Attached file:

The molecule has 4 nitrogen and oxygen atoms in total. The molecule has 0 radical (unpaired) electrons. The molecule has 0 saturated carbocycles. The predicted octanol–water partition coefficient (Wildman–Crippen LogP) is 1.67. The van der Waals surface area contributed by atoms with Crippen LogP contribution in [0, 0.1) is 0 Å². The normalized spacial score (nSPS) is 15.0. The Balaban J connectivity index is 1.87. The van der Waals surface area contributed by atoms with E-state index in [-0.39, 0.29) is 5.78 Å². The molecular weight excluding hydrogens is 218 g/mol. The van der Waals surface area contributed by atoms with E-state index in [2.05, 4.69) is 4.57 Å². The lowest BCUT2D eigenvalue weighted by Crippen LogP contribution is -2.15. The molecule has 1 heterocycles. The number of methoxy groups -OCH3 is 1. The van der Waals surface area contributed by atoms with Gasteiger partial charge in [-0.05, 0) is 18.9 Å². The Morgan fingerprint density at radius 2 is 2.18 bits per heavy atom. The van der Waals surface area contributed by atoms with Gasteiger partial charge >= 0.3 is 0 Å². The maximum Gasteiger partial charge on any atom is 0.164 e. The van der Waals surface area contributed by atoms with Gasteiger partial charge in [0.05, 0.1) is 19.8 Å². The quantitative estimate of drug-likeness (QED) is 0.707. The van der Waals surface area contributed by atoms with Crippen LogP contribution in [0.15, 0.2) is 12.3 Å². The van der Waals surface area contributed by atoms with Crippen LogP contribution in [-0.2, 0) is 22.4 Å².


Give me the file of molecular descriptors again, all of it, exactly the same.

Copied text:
The molecule has 4 nitrogen and oxygen atoms in total. The molecule has 0 radical (unpaired) electrons. The molecule has 0 saturated carbocycles. The predicted octanol–water partition coefficient (Wildman–Crippen LogP) is 1.67. The van der Waals surface area contributed by atoms with Crippen LogP contribution in [0, 0.1) is 0 Å². The normalized spacial score (nSPS) is 15.0. The Balaban J connectivity index is 1.87. The van der Waals surface area contributed by atoms with E-state index in [-0.39, 0.29) is 5.78 Å². The molecular weight excluding hydrogens is 218 g/mol. The van der Waals surface area contributed by atoms with E-state index in [2.05, 4.69) is 4.57 Å². The lowest BCUT2D eigenvalue weighted by Crippen LogP contribution is -2.15. The molecule has 1 heterocycles. The number of methoxy groups -OCH3 is 1. The van der Waals surface area contributed by atoms with Gasteiger partial charge in [-0.05, 0) is 18.9 Å². The Morgan fingerprint density at radius 2 is 2.18 bits per heavy atom. The van der Waals surface area contributed by atoms with Gasteiger partial charge >= 0.3 is 0 Å². The maximum Gasteiger partial charge on any atom is 0.164 e. The van der Waals surface area contributed by atoms with Gasteiger partial charge in [0.05, 0.1) is 19.8 Å². The quantitative estimate of drug-likeness (QED) is 0.707. The van der Waals surface area contributed by atoms with Crippen LogP contribution in [0.15, 0.2) is 12.3 Å². The van der Waals surface area contributed by atoms with Crippen LogP contribution in [-0.2, 0) is 22.4 Å².